IMPRESSIVE INCA RUINS – Part 1

Posted in South America | July 26, 2010 | 0 Comments


Not much may be known about the Inca Civilization, but one thing’s for sure – the people of Inca were extremely advanced for their age and time in history.

About Inca –

The Inca civilization is said to have risen in the highlands of Peru, somewhere in the beginning of the 13th century. They began conquering the lands which surrounded Cuzco, which served as their heartland. They ended up creating what was, perhaps, the largest empire during the pre-Columbian era.

With even little that remains of these Incan sites today, since the rest of it was plundered by conquerors, it is evident that the people of this civilization knew how to beautify and maintain utility.

Let’s have a look at some of the most impressive Incan sites that there were built by this advanced set of people.

10) TAMBOMACHAY –

This site is nicknamed ‘The Bath of the Inca’. If you look at most of the Incan sites, you’ll notice the importance placed on baths and aqueducts. They made for an important part of the site structure, giving evidence that water and the concept of washing, made for an integral section of their culture and life.

This site, Tambomachay, is located close to Cusco; and has a series of canals, aqueducts and waterfalls that can be seen originating from the thermal springs that are nearby. The water from them runs through terraced rocks.

9) MORAY –

This site almost functioned like an agricultural laboratory for the Incans. It was used to cultivate crops that were otherwise resistant to the climate that Peru had to offer.

This site has a number of circular terraces that were created; and the best feature is that of the climatic difference that each circle has to offer. The lower you go, the cooler it gets. The deepest crater created has a depth of about 150 meters or 492 feet; and according to reports, the temperature there is 15 degrees cooler than that of the uppermost circle.

8 ) WINAY WAYNA –

This site is built to overlook the Urubamba River. It is believed that this site may have served as a stopover for weary travelers to rest some before they began on their journeys again. Especially the ones who wanted to travel on to Machu Pichu, which is situated on the top of the hill, were treated to some much needed rest, food and water here.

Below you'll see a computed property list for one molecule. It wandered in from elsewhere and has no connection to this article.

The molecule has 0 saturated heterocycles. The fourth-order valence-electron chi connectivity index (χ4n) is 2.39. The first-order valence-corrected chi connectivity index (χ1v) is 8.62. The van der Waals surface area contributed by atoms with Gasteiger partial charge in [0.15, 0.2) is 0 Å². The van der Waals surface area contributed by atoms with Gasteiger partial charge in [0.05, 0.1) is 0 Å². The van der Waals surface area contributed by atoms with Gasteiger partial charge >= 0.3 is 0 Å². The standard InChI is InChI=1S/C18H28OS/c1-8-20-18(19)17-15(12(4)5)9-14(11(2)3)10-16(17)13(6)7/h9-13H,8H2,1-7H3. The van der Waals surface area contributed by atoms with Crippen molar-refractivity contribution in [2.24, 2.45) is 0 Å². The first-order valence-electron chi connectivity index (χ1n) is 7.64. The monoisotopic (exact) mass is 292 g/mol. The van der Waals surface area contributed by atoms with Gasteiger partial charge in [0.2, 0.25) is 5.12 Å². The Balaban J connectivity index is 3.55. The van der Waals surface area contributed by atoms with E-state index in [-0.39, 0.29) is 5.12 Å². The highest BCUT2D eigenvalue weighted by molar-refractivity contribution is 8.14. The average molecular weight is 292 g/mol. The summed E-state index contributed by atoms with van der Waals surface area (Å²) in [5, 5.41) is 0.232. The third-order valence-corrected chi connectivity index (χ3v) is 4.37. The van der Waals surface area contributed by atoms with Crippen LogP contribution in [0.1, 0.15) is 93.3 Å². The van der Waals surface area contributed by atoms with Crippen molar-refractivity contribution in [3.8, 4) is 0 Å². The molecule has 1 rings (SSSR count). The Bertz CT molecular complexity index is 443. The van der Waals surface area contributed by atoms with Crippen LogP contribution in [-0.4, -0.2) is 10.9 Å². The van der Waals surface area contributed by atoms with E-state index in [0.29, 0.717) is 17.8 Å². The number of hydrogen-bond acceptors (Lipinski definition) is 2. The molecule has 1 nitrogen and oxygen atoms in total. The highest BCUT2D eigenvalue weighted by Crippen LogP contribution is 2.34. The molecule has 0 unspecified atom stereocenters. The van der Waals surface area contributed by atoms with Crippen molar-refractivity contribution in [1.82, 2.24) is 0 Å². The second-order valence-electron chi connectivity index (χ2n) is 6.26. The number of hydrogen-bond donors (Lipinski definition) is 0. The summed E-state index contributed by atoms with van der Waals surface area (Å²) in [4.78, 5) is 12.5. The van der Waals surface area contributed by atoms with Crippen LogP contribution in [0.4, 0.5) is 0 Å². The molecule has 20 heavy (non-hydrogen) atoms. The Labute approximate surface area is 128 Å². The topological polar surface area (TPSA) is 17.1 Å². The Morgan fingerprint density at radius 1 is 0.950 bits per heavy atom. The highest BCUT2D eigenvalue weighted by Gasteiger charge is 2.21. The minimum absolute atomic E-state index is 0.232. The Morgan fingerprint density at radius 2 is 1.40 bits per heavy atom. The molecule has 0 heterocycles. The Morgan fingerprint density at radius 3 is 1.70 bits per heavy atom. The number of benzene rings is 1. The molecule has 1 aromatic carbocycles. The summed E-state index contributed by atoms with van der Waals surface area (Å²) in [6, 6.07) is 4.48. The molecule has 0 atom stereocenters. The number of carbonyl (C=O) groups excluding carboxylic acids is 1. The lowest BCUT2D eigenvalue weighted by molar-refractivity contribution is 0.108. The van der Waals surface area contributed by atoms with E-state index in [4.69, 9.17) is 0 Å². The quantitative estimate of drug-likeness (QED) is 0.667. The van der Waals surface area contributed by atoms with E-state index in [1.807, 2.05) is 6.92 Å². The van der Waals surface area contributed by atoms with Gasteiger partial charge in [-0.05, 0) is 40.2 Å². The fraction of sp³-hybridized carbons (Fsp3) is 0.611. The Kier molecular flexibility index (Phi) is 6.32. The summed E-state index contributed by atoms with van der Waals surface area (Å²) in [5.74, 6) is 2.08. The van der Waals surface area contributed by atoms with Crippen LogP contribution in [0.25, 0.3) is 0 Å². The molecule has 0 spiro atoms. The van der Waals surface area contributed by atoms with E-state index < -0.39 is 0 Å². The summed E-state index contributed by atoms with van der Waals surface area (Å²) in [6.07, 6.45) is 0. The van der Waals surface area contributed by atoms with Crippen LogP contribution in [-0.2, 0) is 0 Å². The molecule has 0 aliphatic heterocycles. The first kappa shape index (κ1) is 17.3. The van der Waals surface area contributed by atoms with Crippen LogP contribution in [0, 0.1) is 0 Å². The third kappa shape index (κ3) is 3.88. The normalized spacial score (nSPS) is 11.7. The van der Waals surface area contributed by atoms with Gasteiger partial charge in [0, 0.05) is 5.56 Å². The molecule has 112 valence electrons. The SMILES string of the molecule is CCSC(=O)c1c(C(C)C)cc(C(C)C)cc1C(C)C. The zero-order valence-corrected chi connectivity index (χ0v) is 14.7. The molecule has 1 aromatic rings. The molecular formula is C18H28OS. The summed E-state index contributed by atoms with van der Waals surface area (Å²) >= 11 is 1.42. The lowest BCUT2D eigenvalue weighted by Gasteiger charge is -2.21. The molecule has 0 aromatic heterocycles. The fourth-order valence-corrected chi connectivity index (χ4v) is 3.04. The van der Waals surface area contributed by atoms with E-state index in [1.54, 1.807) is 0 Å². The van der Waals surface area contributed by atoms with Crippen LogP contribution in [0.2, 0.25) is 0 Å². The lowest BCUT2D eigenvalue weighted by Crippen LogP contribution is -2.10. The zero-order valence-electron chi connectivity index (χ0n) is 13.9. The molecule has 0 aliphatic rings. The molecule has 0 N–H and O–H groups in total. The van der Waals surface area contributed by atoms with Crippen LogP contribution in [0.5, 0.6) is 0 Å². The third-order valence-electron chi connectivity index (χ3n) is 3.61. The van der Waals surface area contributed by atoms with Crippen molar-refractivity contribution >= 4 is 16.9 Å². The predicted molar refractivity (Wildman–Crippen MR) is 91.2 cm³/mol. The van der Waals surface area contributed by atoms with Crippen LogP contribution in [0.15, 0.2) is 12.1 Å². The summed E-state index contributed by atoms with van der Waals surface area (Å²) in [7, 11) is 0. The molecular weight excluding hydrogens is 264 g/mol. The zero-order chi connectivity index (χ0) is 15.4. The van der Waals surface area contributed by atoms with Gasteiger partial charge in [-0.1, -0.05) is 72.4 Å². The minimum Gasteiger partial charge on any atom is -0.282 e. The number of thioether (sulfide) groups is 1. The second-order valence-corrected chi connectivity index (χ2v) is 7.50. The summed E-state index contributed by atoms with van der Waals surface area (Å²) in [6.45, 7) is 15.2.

The structure of this site consists of the lower and upper house complexes. Each of this is connected by staircases with interspersing structures of fountains. Besides all of these houses lies an area which has agricultural terraces.

Even today, this site continues to function as a stopover for those touring the Inca Trail.

7) CORICANCHA –

This site was originally called ‘Inti Kancha’ which translates to ‘temple of the sun’; but it is now called Coricancha and is in Cuzco. It was, perhaps, one of the most important temples for the Inca civilization and had an esteemed place in their Empire.


It is said that the walls and even the floors of this temple were covered in gold once upon a time. Golden statues adorned the courtyard; and most of these were devastated when the conquerors that succeeded them built Christian churches in the area.

There is a Christian Church, named Santo Domingo, which stands atop these Incan ruins till date. The church has also dealt with subsequent damage owing to the earthquakes that have hit the region; but given the masonry detailing of the Incas, the structure hasn’t given way.

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